If you have not received a response to your request within ten days, telephone the office again and ask to speak with the MP’s personal assistant or diary manager. If your request for a meeting is denied, don’t give up. Many people secure meetings with their MP through sheer persistence. Remember to remain friendly, polite and respectful and you will stand a great chance of eventually securing a meeting time. Track your communications with your member so that if you have to email and call several times, you can refer to the previous dates that you have communicated with their office. Saying that you’ve tried to contact them three or four times may just get their attention.
Know your MP
It’s important to be well prepared in order to get the most out of your meeting. Start by doing some background research on your MP. Make sure you know how to pronounce their name and how you should address them.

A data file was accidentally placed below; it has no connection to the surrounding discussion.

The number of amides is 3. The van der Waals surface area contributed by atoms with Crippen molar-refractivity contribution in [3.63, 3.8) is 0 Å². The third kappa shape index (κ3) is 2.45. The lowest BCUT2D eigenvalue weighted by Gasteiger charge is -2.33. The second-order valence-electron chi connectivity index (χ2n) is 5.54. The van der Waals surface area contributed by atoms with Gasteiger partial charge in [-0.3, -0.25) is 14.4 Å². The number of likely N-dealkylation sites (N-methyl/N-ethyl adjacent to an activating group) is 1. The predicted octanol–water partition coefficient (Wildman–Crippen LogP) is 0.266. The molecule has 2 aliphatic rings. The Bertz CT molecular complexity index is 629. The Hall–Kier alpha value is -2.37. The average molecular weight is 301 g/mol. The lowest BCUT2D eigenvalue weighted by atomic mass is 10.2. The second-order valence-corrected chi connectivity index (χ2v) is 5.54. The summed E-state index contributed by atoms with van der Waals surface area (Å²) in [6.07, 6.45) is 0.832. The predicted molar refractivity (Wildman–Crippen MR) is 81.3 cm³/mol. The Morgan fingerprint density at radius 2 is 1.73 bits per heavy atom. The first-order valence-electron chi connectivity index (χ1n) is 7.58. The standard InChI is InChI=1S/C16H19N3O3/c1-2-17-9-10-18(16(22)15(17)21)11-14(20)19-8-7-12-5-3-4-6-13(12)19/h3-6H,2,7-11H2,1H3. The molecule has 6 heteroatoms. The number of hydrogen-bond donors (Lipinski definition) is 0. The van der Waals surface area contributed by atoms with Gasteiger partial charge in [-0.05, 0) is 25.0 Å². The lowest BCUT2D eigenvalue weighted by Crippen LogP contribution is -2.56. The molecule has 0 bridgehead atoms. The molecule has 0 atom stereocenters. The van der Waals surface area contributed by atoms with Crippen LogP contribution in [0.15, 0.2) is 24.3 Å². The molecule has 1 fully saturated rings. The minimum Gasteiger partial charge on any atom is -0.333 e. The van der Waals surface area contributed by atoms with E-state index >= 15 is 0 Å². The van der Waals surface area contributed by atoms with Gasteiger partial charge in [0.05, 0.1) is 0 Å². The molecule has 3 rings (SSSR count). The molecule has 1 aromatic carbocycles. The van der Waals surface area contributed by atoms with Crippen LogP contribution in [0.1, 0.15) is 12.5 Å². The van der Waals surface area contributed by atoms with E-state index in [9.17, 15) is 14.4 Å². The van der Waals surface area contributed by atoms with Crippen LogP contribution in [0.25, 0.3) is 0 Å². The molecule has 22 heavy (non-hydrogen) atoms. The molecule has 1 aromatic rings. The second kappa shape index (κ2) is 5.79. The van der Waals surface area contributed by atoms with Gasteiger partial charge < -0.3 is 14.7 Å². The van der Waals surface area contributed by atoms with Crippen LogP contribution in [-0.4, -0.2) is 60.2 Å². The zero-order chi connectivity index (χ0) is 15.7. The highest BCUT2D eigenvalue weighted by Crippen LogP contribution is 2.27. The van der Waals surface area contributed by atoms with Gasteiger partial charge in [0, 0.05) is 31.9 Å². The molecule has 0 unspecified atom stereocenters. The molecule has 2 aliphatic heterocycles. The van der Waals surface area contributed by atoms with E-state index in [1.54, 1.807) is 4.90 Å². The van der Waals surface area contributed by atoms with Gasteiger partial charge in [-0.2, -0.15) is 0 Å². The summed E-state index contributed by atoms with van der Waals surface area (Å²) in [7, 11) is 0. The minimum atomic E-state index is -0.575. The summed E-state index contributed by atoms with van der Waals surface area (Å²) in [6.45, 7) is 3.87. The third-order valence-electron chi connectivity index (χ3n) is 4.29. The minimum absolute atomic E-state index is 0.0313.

If you don’t already know, make sure you find out which party your MP belongs to, whether they hold any position in that party, how long they have been in Parliament and whether they are a member of parliamentary committees.
Try to find out what your MP’s views are on your issue and what the policy of their party is. Do an online search of Hansard, the record of everything that is said in Parliament, using your MP’s name and the issue you are meeting them about. Check to see if they spoke about the issue in their first speech in Parliament.
For more information about Hansard and first speeches, take a look at what happens in Parliament.